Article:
This column continues to provide excerpts from the “Lighthouse Service Bulletin”, a monthly publication of the Bureau of Lighthouses, U.S. Department of Commerce. The first was issued in January 1912, and it continued throughout the existence of the Bureau. Unedited quotes from Vol. II, No. 38, dated February 1921 follow. The Bulletin had as its object “supplying information that will be immediately useful in maintaining or improving the standards of the Lighthouse Service, and of keeping the personnel advised of the progress of work and matters of general interest in the service and in lighthouse work in general.”
Falsifying Station Records and Taking Unauthorized Leave – A case has occurred recently where it was found that keepers were absenting themselves from a station without proper authority, and had made false entries in the station records in an attempt to conceal shore liberty taken, and to not report same. After investigation three keepers were promptly dismissed from the Service. The shore liberty granted under the regulations is liberal, and the regulations in regard thereto and in regard to keeping correct records must be strictly observed.
Accident On Mary Island, Alaska – On the morning of December 30, 1920, while attempting to render assistance to a boat which had previously been wrecked in the vicinity of the light station, Herbert C. Scott, assistant keeper, Mary Island Light Station, and Leslie Williams, of Ketchikan, lost their lives from exposure and exhaustion, after having lost their trail and becoming confused as to their bearings. Charles Chapman, of Ketchikan, who also accompanied the two men, reached the station in a nearly exhausted condition and was saved. Keepers in remote localities should familiarize themselves with the physical characteristics of the country in the vicinity of their stations, particularly to heavily forested regions such as southeastern Alaska, and should take such other precautions as necessary to avoid such a needless accident.
Teredo Active In Pacific Waters – Excessive damage to marine timber structures during the past year by teredo has led to an investigation of the subject by the University of California, the United States Forest Service, and other authorities, who have discovered a tremendous recent increase in the number and activities of these destructive pests along the Pacific coast. The greatest havoc appears to have been done by the Teredo navalis.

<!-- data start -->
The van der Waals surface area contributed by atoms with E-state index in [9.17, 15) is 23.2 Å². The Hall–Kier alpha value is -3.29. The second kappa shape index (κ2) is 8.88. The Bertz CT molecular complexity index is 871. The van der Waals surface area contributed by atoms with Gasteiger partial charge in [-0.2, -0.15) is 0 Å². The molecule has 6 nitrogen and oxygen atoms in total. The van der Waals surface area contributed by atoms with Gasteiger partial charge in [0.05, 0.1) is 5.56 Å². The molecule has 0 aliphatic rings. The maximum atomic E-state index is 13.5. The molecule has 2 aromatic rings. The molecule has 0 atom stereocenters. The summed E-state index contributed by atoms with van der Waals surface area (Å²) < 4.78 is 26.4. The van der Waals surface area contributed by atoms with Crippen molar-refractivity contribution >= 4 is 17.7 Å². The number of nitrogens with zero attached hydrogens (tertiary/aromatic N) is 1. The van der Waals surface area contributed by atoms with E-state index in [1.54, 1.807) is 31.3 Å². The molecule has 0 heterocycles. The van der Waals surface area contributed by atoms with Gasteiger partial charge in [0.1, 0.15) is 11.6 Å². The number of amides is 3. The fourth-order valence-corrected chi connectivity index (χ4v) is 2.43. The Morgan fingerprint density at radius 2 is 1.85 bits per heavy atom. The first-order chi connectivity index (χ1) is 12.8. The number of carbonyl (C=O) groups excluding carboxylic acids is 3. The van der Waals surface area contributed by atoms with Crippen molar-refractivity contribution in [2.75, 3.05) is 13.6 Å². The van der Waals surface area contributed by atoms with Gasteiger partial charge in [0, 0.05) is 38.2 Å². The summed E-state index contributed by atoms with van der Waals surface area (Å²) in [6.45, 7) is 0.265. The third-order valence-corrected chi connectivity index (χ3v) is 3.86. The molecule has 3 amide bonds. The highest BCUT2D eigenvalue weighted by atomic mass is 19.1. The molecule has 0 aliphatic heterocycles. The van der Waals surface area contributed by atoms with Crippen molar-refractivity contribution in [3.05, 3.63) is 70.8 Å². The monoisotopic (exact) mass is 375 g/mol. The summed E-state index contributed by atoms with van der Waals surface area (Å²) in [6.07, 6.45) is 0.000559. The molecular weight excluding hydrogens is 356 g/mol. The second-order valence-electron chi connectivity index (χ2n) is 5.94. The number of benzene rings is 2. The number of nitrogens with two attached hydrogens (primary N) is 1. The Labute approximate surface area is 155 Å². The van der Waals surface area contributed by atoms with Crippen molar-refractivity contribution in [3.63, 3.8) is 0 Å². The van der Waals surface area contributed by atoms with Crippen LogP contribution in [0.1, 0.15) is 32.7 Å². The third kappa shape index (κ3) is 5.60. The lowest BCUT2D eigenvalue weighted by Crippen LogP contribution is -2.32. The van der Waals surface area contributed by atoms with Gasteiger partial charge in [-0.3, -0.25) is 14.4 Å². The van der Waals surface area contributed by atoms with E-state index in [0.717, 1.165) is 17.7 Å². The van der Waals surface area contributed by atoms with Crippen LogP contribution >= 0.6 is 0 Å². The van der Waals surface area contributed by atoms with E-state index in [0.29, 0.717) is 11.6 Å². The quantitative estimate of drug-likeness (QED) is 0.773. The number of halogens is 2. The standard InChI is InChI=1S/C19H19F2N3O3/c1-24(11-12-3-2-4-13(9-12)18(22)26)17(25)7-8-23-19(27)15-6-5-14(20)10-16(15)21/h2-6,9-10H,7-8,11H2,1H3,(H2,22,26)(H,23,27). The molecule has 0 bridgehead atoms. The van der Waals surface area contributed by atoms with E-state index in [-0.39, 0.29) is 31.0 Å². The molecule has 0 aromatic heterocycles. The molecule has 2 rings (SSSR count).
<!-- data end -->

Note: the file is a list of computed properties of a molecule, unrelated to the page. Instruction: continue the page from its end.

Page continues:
The property losses during the past year alone are estimated at many millions. A recent inspection of Carquinez Strait Light Station, Calif., disclosed very extensive damage by teredo to the piling of the foundation, which will require immediate attention to save it from complete destruction.
Volcano of Kilauea – The Bureau is in receipt of the following report dated January 14, 1921, forwarded from the keeper, Kalae Light Station, Hawaii: I respectfully report that for the past 10 days this station has been enveloped with smoke, at times so dense that nothing could be seen a mile from the station. Apparently this smoke comes from the volcano of Kilauea, which appears from the station to be very active at present, assisted also by a strong north-northeast gale that has been blowing here for the last two weeks.
Kalae Light Station is over 35 miles in a southwesterly direction from the active crater of Kilauea, on the island of Hawaii, and is at the southern extremity of the island.
Cooperation – The Bureau is in receipt of a letter of thanks from the Navy Department dated December 31, 1920, for the cooperation of Edward A. Brooks, keeper of the New Dungeness Light Station, Wash., with the personnel of the Navy radio compass station at New Dungeness, both during construction and after completion of the station.
Publications Issued – The following publications have been issued: Light List, Atlantic and Gulf Coasts of the United States, corrected to January 1, 1921; Light List, Pacific Coast United States, Canada, Hawaiian and Samoan Islands, corrected to January 1, 1921. These light lists include, respectively, lighted aids to navigation maintained by or under the authority of the United States Lighthouse Service on the Atlantic and Gulf coasts of the United States, Porto Rico, etc., and lighted aids to navigation on the Pacific coast of the United States, Alaska, the Hawaiian, Midway, Guam, and the American Samoan Islands, but do not include unlighted beacons or buoys.
Damage At Cape Ann Light Station, Mass. – The following report dated January 3, 1921, has been received from the keeper, Cape Ann Light Station, Mass.: At 9 p.m. December 31, 1920, a large flock of geese bound south hit the north tower, killing five. Three came through the glass in the tower, breaking two window panes and chipping the prisms of the lens very badly on the northeast side.
Saving of Life and Property – On November 29, 1920, Albert C. Marquardt, first assistant keeper, Galveston Harbor Light Station, Tex., rendered assistance to the U.S. Engineer launch Col. Smead, with barge in tow, which had grounded in Houston Channel. On December 16, 1920, William Hardwick, keeper, Bridgeport Harbor Light Station, Conn., rendered assistance in rescuing seven members of the crew of a boat which had become disabled in the vicinity of the light station, and in recovering the boat which later sank.
That’s another sampling “From the Bulletin” Watch this space in each issue of Lighthouse Digest for more.
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